It's now been 14 months since Netflix (NASDAQ:NFLX) CEO Reed Hastings stepped down from Microsoft's (NASDAQ:MSFT) board of directors, but we're still not any closer to finding out why he left the tech titan, where he could have conceivably been a CEO candidate to replace Steve Ballmer.
"I've decided to reduce the number of boards I serve on, so that I can focus on Netflix and on my education work," he offered up in the original press release.
Focusing on Netflix has certainly helped. Shares of Netflix have more than quintupled since Hastings revealed that he wouldn't be seeking reelection for his seat on Microsoft's board. However, the fact that Hastings didn't leave any of his board appointments outside of Mr. Softy suggests that there was something else brewing that may one day make Netflix and Microsoft more foe than friends.
Nothing meaty has materialized on that front, but now we have Variety reporting that Microsoft's Xbox will begin offering original programming by early next year.
Nancy Tellem -- Microsoft's president of entertainment and digital -- is hoping to have something out during next quarter. At the latest, the push for original content will have to wait until the following quarter. She made these comments during a Variety industry presentation.
If there are any doubts that this could be the reason for Hastings bowing out of Microsoft, keep in mind that Tellem -- a seasoned TV executive -- was hired by Microsoft to do exactly this just two weeks before Hastings made his announcement.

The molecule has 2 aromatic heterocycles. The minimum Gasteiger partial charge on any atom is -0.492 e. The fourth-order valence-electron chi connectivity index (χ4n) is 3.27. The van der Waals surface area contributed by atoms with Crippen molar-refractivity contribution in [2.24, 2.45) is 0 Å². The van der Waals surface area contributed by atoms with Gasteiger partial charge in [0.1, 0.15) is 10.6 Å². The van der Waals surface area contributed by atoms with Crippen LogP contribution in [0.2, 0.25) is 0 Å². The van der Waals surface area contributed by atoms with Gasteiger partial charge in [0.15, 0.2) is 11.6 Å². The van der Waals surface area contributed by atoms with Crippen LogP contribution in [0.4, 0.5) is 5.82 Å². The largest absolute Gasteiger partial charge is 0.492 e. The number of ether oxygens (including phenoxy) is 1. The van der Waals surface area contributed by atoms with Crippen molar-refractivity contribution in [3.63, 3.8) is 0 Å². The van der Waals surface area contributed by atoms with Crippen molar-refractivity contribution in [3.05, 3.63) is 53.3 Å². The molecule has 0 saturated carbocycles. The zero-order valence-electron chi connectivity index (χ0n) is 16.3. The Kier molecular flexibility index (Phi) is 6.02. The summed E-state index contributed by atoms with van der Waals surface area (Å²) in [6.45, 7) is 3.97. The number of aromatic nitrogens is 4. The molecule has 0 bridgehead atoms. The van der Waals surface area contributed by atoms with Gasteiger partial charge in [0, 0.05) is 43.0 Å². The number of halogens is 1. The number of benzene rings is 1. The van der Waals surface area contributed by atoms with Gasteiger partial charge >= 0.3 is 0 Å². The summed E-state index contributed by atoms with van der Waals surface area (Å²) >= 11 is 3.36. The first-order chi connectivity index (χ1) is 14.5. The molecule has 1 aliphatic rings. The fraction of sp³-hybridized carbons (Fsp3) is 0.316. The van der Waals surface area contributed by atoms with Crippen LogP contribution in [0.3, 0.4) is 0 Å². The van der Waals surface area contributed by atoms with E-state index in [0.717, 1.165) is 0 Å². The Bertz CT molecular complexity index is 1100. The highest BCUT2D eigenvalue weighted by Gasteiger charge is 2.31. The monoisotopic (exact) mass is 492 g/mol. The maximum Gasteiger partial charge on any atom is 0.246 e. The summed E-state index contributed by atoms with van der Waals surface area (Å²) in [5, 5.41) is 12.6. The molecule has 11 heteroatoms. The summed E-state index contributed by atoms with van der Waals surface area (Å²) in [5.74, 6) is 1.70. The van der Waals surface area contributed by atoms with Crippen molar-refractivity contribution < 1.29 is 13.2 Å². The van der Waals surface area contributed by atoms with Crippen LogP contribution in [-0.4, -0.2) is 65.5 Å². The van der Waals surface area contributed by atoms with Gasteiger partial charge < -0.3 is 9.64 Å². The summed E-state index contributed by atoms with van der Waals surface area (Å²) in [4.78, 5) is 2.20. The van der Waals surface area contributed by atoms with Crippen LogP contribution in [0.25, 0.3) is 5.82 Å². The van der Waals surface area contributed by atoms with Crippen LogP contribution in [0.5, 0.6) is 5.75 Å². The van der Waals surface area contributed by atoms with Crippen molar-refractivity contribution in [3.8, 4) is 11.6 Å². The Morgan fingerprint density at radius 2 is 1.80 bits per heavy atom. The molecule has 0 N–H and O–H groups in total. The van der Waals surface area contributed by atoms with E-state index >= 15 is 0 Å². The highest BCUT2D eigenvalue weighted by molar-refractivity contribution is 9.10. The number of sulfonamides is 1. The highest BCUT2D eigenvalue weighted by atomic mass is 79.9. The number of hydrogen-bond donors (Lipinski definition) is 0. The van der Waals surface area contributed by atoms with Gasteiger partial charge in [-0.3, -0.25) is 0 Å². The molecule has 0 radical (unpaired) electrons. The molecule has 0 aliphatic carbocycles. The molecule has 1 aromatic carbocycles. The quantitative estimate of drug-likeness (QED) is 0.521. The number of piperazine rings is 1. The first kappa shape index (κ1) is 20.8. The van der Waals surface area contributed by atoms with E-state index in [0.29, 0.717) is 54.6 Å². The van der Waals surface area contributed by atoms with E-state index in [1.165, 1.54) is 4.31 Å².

Microsoft's decision to set its Xbox platform apart by cranking out original programming isn't something that's going to make Netflix lose any sleep. As rich as Microsoft may be, it's not going to be making the kind of capital investment necessary to bring a House of Cards or Arrested Development revival to its fold.
However, it's also easy to see why Hastings left when he did. Even if Microsoft will never pose much of a threat to Netflix as a video service -- and there are no assurances that Mr. Softy will be a non-factor forever -- it would have been awkward for Hastings to sit around as the board discussed its digital future.
As tech companies expand their business models, expect more board resignations to continue when a new turn hits too close to home.
Longtime Fool contributor Rick Munarriz owns shares of Netflix. The Motley Fool recommends Netflix. The Motley Fool owns shares of Microsoft and Netflix. Try any of our Foolish newsletter services free for 30 days. We Fools may not all hold the same opinions, but we all believe that considering a diverse range of insights makes us better investors. The Motley Fool has a disclosure policy.